Source: Current Emergency and Hospital Medicine Reports - Category: Emergency Medicine Source Type: research
Publication date: November 2017 Source:Journal of Integrative Medicine, Volume 15, Issue 6 Author(s): Arthur Yin Fan, David W. Miller, Bonnie Bolash, Matthew Bauer, John McDonald, Sarah Faggert, Hongjian He, Yong Ming Li, Amy Matecki, Lindy Camardella, Mel Hopper Koppelman, Jennifer A.M. Stone, Lindsay Meade, John Pang The United States (U.S.) is facing a national opioid epidemic, and medical systems are in need of non-pharmacologic strategies that can be employed to decrease the public's opioid dependence. Acupuncture has emerged as a powerful, evidence-based, safe, cost-effective, and available treatment modality suitab...
Source: Journal of Integrative Medicine - Category: Complementary Medicine Source Type: research
The United States is experiencing a serious epidemic of opioid-related drug addiction that includes a 200% increase in the number of opioid-related overdose deaths from 2000 to 2014. In 2015, there were 52  404 drug overdose deaths in the United States with 33 091 (63.1%) involving an opioid. An important contributor to this epidemic is semisynthetic prescription opioid pain medications (eg, oxycodone and hydrocodone) that are frequently used for nonmedical purposes and are implicated in many opio id overdose deaths.
Source: JAMA - Category: General Medicine Source Type: research
Following the release of thefinal report by the President ’s Commission on Combating Drug Abuse and the Opioid Crisis on Wednesday, APApledged its support to work with the Trump administration, Congress, and states to address the nation ’s opioid crisis.“The APA welcomes the final report because it helps bring much-needed attention to this crisis,” said APA CEO and Medical Director Saul Levin, M.D., M.P.A. "Our organization trains thousands of clinicians each year in the diagnosis and treatment of those with opioid use disorders. Additionally, we are an active partner in the Providers’ Cl...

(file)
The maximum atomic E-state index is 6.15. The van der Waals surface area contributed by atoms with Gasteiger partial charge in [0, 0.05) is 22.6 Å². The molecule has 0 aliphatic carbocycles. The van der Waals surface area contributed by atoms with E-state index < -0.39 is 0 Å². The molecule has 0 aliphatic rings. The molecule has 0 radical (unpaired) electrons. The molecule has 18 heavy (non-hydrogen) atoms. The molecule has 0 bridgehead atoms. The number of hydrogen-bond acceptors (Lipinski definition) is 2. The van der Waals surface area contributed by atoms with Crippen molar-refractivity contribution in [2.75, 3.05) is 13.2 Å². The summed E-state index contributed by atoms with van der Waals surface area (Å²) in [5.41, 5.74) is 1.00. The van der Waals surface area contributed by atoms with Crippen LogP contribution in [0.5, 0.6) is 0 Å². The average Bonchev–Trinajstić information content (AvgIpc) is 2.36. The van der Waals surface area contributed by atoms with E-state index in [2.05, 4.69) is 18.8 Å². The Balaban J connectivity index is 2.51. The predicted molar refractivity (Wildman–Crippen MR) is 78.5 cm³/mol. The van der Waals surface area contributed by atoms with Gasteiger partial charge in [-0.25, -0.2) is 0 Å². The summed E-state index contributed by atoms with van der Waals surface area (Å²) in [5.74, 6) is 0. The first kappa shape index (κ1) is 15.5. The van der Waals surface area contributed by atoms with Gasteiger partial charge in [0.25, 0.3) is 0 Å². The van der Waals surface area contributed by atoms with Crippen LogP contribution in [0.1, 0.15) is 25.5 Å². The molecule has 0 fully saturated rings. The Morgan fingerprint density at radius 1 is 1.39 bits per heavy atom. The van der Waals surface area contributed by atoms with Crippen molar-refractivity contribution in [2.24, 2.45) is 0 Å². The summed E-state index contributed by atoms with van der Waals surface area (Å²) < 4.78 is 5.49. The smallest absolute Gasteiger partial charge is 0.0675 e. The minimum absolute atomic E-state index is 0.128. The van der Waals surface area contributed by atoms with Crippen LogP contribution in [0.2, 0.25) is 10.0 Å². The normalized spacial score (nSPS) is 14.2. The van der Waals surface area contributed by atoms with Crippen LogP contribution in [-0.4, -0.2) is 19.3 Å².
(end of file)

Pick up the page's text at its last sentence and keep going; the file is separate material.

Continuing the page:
Source: Psychiatr News - Category: Psychiatry Tags: mental health parity opioid crisis President ’s Commission on Combating Drug Abuse and the Opioid Crisis samhsa Saul Levin stigma Trump administration Source Type: research
In 2015, the opioid crisis was escalating to emergency-level proportions, claiming as many lives as car accidents. As the daughter of a longtime drug addict, the current burgeoning opioid epidemic managed to be both familiar and strange to me at the same time. My mother developed her addictions during the height of drug epidemics that occurred in New York City in the mid-1980s. The timeframe also marked the infancy of the AIDS crisis and the height of Reagan-era “Just Say No” programs. Back then, addiction was treated and viewed more as a crime than a disease, supposedly committed by scoundrels and misfits. The...
Source: Harvard Health Blog - Category: Consumer Health News Authors: Tags: Addiction Behavioral Health Source Type: blogs
​Part 1 in a Four-part SeriesA 32-year-old man was taken to the ED by EMS after being found unresponsive in a subway station. His pupils were pinpoint, and he was breathing at fourth breaths per minute. He had a blood pressure of 94/63 mm Hg, pulse oximetry of 91% on room air, and a heart rate of 51 beats per minute. He was given 2 mg of intranasal Narcan by EMS and became more responsive, breathing at 14 breaths per minute with a blood pressure of 125/82 mm Hg, heart rate of 74 bpm, and 98% on room air. He admitted in the ED to using three bags of heroin.​The opioid epidemic is a national public health crisis in the U...
Source: The Tox Cave - Category: Emergency Medicine Tags: Blog Posts Source Type: blogs
By DAVID HARLOW, MD The opioid crisis has been upon us for years now, and we are now seeing the problem become more pervasive, with more than 90 deaths per day in the U.S. due to this scourge. The president recently said he would be declaring a public health emergency (which would free up some funds) but has not done so as of this writing. The public health threat is so persistent that it calls for responses on many levels, and those responses are coming. Some have been in place for a while, some are more recent. These responses may be broken down into a number of different categories: Broader availability of naloxone (an...
Source: The Health Care Blog - Category: Consumer Health News Authors: Tags: Uncategorized Charlie Baker Harlow Internet Massachussetts Opioid Opioid crisis Source Type: blogs